The Imitation Game (2014)
written by Graham Moore
based on the book Alan Turing: The Enigma by Andrew Hodges
directed by Morten Tyldum
There are several kinds of biopics. In the bottom are the ones that approach their subject in a superficial, simplistic manner – things like Not Without My Daughter (1991) and Patch Adams (1998) come to mind. Then you have the middle-of-the-road stuff, the ones that don’t quite make it, like 2004’s Ray. And then you have the stuff that cuts through the crap and makes its own statement, based on real lives and situations but taking the liberty to reinterpret them: Martin Scorsese’s exploration of the mob through the eyes of wiseguy Nicholas Pileggi in Goodfellas (1990) does just that, as well as Terrence Malick’s poetic rendition of Pocahontas in The New World (2005).
But there’s another more elusive category of biopic, the ones that have all the right moves but don’t necessarily reinvent the wheel. The Imitation Game is one of those films.
The Imitation Game is about the work of Alan Turing, the British mathematician who, at the height of World War II, was recruited by the government to crack the code of a German cipher machine called Enigma (Turing and his group of analysts were eventually successful in decrypting the messages, effectively giving the Allies a chance at defeating Hitler). The film is pretty much a straightforward spy thriller, with much of its running time devoted to its race-against-time formula… and it works exceptionally well. It hits all the right notes at precisely the right times, pushing the viewer along with suspenseful sequences, well-timed surprises, and the right balance of drama, humor, and emotion. It’s a solid piece of cinema, even if it brings nothing new or special to the table.
But The Imitation Game scores extra points because it’s also about Turing’s life: The bullied young outcast who yearned to be accepted; the repressed homosexual who couldn’t express his desires for fear of prosecution; the eccentric genius whose intelligence was also his curse. In a way, it’s a movie about secrets – the ones he had to unravel and the ones he kept from others. The title refers to one of Turing’s tests on machine intelligence, but it also applies to a multitude of things: In tackling Enigma, Turing advanced existing Polish technology to create a device that could replicate or “imitate” the German contraptions. He would devote much of his later research to the idea of computers being able to think or “imitate” a human being. He proposed to a woman in order to keep appearances, trying to “imitate” the life of a heterosexual man (he eventually called it off). And he was indicted for indecency in 1952 and sentenced to chemical castration in lieu of jail – a forced and foolish attempt by the Brits to make gay men “imitate” the approved sexual behavior of the era. In essence, this is a film about a man trying to come to terms with himself.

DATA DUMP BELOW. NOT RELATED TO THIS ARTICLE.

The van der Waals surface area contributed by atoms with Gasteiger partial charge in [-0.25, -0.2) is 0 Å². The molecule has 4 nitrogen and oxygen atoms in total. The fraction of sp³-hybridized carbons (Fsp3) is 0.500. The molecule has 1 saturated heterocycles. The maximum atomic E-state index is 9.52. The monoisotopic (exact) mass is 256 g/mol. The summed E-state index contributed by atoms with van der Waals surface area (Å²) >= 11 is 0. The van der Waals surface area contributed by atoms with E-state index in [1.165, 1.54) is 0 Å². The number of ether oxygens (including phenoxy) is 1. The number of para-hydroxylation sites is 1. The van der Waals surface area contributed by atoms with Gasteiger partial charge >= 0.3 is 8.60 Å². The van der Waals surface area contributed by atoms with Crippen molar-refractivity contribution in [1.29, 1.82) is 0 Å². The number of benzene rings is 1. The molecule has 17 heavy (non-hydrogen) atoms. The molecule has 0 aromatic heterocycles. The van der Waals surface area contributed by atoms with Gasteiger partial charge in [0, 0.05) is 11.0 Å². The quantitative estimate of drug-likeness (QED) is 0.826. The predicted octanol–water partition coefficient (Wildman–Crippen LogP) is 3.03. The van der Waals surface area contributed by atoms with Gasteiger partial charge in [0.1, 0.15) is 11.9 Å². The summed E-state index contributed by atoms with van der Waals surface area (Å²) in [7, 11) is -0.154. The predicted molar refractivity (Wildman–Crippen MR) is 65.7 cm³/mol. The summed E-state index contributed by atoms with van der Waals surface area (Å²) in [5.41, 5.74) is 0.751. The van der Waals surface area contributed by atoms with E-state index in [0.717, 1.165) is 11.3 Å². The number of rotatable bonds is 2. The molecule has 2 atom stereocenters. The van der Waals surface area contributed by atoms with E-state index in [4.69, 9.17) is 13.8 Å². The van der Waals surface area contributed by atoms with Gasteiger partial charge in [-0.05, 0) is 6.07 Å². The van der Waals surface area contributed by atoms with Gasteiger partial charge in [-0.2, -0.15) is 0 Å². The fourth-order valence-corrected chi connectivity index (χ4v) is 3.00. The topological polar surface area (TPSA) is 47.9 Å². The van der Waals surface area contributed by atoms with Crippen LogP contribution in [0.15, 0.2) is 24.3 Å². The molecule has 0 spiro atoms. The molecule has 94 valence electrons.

I like the fact that Graham Moore’s script takes the time to flesh out these details, notwithstanding any dramatic liberties he may have taken with the material. And it really could’ve gone either way – as I’ve said, The Imitation Game is rather prosaic in its delivery. But what ultimately makes the film so fascinating to watch is Benedict Cumberbatch. His performance is pretty much indelible – he nails the pain, confusion, and arrogance of a misunderstood loner. When his best friend and co-worker Joan Clarke (Keira Knightley) suggests he try being more amenable to his team, he awkwardly brings them apples and tries to tell a joke. It works, and as the crew eventually warms up to him, Cumberbatch captures the confused satisfaction of an outsider making real human connections. In scene after scene, he lets you see into the mind of a genius. You can virtually hear the cogs whirring.
In the end, you may forget the more conventional aspects of The Imitation Game – the German bombing montages, the planted spies, the sudden aha! moment that finally breaks the code – but you won’t soon forget Cumberbatch. He simply rocks.
Carlos I. Cuevas